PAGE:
While the debate raged whether the United States Women’s soccer team running up the goals in a 13-0 World Cup win over Thailand was a sign of respect or disrespect, oddsmakers were forced to adjust in advance of Sunday’s meeting with Chile (FOX, noon ET).
What’s the right line if a juggernaut can virtually name the score?
Obviously a line of -5 goals was way too small for the Thailand game. Double that spread would have been too small! The talented finishers in red, white, and blue outshot Thailand 39-2, with a 21-2 edge in shots on goal.
Sunday opponent Chile is better than Thailand (consensus choice as worst team in the tournament according to betting markets), but not any sort of threat to the US. In its Cup opener, Chile ( 2 goals) pushed in a 2-0 loss to Sweden. But, the underdogs were outshot 25-6 (7-1 on goal), and lost the corner kick category 11-0.
The Stars and Stripes can top those stats with more lethal shooters, and no conscience about having as many group hugs as possible. Here’s how the market had adjusted entering the weekend…
Game 1: US (-5 goals) vs. Thailand, Sweden (-2 goals) vs. Chile.
Game 2: US (-4.5 goals) vs. Chile, Sweden (-6 goals) vs. Thailand.
Sweden is now a bigger favorite over Thailand than the US was, because there are no illusions about the Thai’s helplessness at this level. And the U.S. could conceivably close at -5 or more vs. Chile with the public wanting to bet a favored bully in a weekend TV spot.
What would it take for soccer sharps to take a bite of Chile Sunday? This big underdog may not get more than three or four shots on goal all game. Betting isn’t about soccer here, but about whether or not a self-imposed “mercy rule” will come into play for a favorite that may not take its foot off the gas.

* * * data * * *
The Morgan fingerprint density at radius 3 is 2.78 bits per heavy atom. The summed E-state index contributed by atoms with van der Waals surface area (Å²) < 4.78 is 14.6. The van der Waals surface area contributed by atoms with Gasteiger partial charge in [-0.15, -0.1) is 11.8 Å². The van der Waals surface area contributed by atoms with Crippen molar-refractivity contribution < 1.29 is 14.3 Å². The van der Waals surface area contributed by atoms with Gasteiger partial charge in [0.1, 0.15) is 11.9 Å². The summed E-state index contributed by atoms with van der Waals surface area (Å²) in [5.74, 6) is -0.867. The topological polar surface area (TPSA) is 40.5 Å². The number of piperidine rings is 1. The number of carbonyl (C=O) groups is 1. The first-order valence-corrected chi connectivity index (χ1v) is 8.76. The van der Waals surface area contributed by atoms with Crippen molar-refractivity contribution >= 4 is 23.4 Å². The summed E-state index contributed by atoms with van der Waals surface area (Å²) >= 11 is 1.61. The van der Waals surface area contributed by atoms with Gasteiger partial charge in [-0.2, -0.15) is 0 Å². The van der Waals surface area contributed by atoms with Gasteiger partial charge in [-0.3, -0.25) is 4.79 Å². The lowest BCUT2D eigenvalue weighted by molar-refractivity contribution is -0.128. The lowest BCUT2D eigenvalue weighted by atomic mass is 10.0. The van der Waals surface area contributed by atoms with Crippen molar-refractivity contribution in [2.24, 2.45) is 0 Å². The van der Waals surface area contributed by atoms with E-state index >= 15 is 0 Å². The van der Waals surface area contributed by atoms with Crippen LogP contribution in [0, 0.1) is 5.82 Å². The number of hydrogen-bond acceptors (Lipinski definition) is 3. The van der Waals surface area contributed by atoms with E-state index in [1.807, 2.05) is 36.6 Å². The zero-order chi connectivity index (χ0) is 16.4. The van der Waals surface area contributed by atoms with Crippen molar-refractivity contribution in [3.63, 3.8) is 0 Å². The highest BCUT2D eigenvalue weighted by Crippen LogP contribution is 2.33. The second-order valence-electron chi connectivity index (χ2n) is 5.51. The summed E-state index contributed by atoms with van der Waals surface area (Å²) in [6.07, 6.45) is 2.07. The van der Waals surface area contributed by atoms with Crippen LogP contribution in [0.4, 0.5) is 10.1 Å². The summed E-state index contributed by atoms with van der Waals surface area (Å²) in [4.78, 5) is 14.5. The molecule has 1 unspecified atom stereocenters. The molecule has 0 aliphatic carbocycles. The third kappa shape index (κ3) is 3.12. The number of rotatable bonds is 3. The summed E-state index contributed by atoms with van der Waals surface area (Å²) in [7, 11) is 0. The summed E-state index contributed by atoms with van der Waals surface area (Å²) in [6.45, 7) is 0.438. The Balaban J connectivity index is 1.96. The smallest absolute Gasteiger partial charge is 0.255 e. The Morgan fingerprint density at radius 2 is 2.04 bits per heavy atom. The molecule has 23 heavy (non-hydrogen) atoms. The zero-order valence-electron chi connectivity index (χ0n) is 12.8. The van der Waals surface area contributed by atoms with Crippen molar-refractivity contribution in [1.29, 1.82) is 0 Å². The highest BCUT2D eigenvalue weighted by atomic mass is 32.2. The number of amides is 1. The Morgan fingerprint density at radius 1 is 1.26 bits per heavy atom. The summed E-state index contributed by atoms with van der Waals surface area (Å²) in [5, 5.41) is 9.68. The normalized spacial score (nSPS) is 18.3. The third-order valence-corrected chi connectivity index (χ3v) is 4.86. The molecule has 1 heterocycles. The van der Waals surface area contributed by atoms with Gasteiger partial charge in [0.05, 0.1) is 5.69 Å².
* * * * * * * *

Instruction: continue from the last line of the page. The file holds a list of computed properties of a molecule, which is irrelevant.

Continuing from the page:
Sharps prefer focusing on skill sets rather than guessing a coach’s mood. That’s true in any team betting sport. Ask the dwindling number of pros who have stubbornly faded Bill Belichick’s New England Patriots through the years.
Fading the U.S. for betting value would make more sense later vs. competitive opponents who can at least test what might turn out to be a rusty defense. That would mean backing Sweden as an underdog this Thursday, or France in a projected quarterfinal meeting.
But it could turn out that this collection of U.S. talent is so potent that a conservative market will be chasing the scoreboard the whole way through. Other top threats aren’t exactly lighting up the scoreboard thus far. Head coach Jill Ellis can substitute waves of scorers.
VSiN will venture to put together a “goal supremacy” scale to serve as “market” Power Ratings once the knockout round creates more connectivity. That could prove tricky if the market is still guessing about the U.S. team at that time.